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Exam rooms, an image, found in Stories of Hope – Living in Serenity with Chronic Pain and Illness (2012), jarred awareness of my bleak past. Decades of autoimmune disease had led me to frequent them, whether in hospitals, clinics or medical buildings. As I relocated from city to city, I sought out the best internists, rheumatologists, and surgeons, their names and institutions stitched above the pockets of their starched medical coats.

Within the narrow confines of exam rooms, I waited partially disrobed, my list of questions curling in perspiring hands. To distract myself, I studied lurid charts of diseases on the walls, peeked through blind-covered windows to the streets below, thumbed through dog-eared trade magazines, listened for footfalls in the corridor. I also prayed. And then the door would click open, my doctor, followed by fellows and medical students filling the space between us.

The routine was much the same: the narration of raw symptoms and ineffective drugs prescribed from the previous visit, the doctors’ touch upon inflamed joints, orders for x-rays and lab work ups, and then, the plan: surgery or return in one month. Little helped. I still hobbled, over-smiling the grimacing.

Now that I’m under the care of the hospice medical director, there are no more exam rooms—Only my dining room with fresh tulips, frequented by sensitive and caring nurses and the chaplain. It is from this room that I’m preparing for my transition, one day at a time. Deep is my joy and gratitude.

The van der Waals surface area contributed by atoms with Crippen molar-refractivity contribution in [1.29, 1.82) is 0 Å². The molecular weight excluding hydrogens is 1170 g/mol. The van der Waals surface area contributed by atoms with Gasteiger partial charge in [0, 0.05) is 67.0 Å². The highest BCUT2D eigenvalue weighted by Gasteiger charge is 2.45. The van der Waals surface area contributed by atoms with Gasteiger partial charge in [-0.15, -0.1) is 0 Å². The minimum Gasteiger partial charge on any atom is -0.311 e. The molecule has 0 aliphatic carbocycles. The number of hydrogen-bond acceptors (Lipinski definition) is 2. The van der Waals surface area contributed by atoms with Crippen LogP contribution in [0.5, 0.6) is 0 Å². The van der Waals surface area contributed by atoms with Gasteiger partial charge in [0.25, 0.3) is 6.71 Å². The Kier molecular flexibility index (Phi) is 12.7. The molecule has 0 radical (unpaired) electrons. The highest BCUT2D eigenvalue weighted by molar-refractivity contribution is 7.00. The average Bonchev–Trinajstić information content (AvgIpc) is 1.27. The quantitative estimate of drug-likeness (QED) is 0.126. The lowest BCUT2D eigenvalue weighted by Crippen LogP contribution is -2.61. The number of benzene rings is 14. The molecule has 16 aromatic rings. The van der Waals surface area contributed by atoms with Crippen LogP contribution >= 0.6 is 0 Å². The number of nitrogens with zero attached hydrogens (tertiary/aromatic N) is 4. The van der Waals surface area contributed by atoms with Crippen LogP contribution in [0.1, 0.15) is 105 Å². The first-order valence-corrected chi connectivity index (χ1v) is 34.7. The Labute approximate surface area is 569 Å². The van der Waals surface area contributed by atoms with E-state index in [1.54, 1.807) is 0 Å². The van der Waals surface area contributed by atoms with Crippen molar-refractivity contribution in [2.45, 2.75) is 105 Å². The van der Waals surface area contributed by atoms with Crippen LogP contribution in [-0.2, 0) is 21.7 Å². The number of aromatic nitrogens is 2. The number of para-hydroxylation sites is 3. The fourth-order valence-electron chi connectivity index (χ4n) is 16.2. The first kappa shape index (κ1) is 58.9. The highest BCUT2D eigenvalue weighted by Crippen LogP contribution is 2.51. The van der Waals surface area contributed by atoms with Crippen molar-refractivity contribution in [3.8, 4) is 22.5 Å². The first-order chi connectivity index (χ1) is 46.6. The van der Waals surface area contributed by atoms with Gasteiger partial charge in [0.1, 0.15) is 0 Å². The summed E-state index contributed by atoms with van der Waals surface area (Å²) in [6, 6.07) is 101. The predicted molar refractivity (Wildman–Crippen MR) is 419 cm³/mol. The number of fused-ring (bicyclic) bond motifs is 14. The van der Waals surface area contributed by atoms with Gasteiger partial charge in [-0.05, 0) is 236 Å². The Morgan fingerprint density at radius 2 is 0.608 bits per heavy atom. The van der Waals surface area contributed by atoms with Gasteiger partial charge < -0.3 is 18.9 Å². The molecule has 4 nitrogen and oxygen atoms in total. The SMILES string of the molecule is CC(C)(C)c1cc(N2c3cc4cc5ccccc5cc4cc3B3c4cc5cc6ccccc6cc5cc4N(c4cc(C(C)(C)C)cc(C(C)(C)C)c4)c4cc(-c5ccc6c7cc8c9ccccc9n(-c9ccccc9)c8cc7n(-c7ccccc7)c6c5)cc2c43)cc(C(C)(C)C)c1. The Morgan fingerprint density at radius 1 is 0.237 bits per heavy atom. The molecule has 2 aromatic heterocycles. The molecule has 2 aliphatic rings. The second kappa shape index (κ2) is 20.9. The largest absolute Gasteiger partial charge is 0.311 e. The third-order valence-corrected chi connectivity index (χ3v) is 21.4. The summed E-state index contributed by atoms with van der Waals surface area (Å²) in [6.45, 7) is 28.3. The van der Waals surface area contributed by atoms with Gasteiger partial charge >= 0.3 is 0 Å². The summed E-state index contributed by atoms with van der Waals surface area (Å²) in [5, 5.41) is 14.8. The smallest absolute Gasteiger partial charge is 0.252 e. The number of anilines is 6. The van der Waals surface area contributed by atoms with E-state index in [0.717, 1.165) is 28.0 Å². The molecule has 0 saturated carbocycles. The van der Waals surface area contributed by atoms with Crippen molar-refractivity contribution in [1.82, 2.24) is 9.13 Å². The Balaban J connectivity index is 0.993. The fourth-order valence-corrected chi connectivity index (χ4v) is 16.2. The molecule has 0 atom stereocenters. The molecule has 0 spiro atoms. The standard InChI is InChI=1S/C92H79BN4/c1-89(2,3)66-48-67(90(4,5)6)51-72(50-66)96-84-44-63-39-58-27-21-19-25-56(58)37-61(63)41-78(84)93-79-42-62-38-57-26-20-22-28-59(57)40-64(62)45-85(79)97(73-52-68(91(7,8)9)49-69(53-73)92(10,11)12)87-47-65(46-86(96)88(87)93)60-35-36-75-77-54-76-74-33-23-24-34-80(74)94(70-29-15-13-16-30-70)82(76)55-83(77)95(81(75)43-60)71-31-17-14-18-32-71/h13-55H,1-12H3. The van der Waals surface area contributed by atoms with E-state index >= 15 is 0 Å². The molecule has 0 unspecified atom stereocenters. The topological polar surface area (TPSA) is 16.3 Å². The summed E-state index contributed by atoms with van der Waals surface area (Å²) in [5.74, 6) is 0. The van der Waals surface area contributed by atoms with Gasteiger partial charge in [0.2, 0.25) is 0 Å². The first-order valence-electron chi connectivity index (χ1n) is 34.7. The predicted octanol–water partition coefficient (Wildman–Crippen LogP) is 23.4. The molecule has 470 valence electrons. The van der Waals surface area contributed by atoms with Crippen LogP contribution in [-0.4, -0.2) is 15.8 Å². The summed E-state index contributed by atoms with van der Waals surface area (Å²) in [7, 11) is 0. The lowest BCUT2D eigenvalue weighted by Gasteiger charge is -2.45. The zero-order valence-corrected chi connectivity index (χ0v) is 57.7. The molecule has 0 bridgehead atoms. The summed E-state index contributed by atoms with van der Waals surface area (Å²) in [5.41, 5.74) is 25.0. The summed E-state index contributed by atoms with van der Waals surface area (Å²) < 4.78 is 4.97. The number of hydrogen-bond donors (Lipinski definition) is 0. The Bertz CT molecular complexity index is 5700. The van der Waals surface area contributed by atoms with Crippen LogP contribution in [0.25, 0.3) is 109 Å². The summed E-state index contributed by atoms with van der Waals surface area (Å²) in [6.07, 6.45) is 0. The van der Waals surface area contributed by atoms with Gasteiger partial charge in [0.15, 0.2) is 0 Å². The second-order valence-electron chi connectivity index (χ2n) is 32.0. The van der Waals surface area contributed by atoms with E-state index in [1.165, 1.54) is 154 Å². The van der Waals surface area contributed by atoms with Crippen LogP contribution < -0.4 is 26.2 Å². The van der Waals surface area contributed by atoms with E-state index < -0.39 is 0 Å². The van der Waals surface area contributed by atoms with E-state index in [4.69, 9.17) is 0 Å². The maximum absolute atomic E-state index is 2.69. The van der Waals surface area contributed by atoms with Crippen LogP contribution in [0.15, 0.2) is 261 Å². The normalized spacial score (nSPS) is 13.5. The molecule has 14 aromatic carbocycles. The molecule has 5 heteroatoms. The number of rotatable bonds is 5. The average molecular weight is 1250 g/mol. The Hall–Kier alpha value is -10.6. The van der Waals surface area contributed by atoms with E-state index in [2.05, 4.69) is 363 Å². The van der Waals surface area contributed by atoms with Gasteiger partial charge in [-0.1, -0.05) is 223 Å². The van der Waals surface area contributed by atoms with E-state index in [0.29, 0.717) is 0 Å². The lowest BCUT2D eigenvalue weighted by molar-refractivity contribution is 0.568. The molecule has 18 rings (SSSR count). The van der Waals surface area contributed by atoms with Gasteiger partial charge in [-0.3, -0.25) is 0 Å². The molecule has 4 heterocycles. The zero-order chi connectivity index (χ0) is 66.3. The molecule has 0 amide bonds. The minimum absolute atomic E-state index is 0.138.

Wintering trees and shrubs now reveal pocketlike nests, long emptied of mating birds and squirrels. It was not always this way.


Each spring, these feathery and furry creatures, swelling with new life, foraged assiduously for twigs, grasses, and sometimes mud, shaping fresh nests sequestered by leafing boughs. Expectant waiting followed. After birthing, they tended quarrelsome mouths squawking for sustenance fleshing out transparent bodies. Sun-drenched skies toasted this new life amid trills and somersaults. With summer’s end, fledgling birds took to the air; squirrels, to telephone wires and fences.


This same instinct to create life also moves mating couples to prepare a nest for their offspring, a nurturing place of quiet, protection, and sustenance. In my neighborhood, little ones in strollers, in red wagons, in runabouts evidence this miracle of new life every day.


It’s no wonder that the concept, nest, has been stretched into numerous metaphors, given our need for carving out protective spaces that enhance beginnings, establish identity, and form community. Within such places, we touch the Sacred Feminine. We are not solitary creatures.


I discovered yet another metaphor for nest, fleshed out in an unusual venue, The Nest – Stay and Play Creative Cafe in Frontenac, Missouri, opened in December 2013. The collaborative efforts of three gifted women, Christine McHugh, Colleen Carlton, and Courtney Tharpe, The Nest affords moms, either stay-at home or working, dads, and their children, a place of refreshment and renewal on many levels: healthy meals, creative play areas, quiet room for business, classes in yoga, in maternal care, in dance, in art, in imaginative exploration, even child-care – all expressive of burgeoning fresh life. Memberships in The Nest also build support communities.





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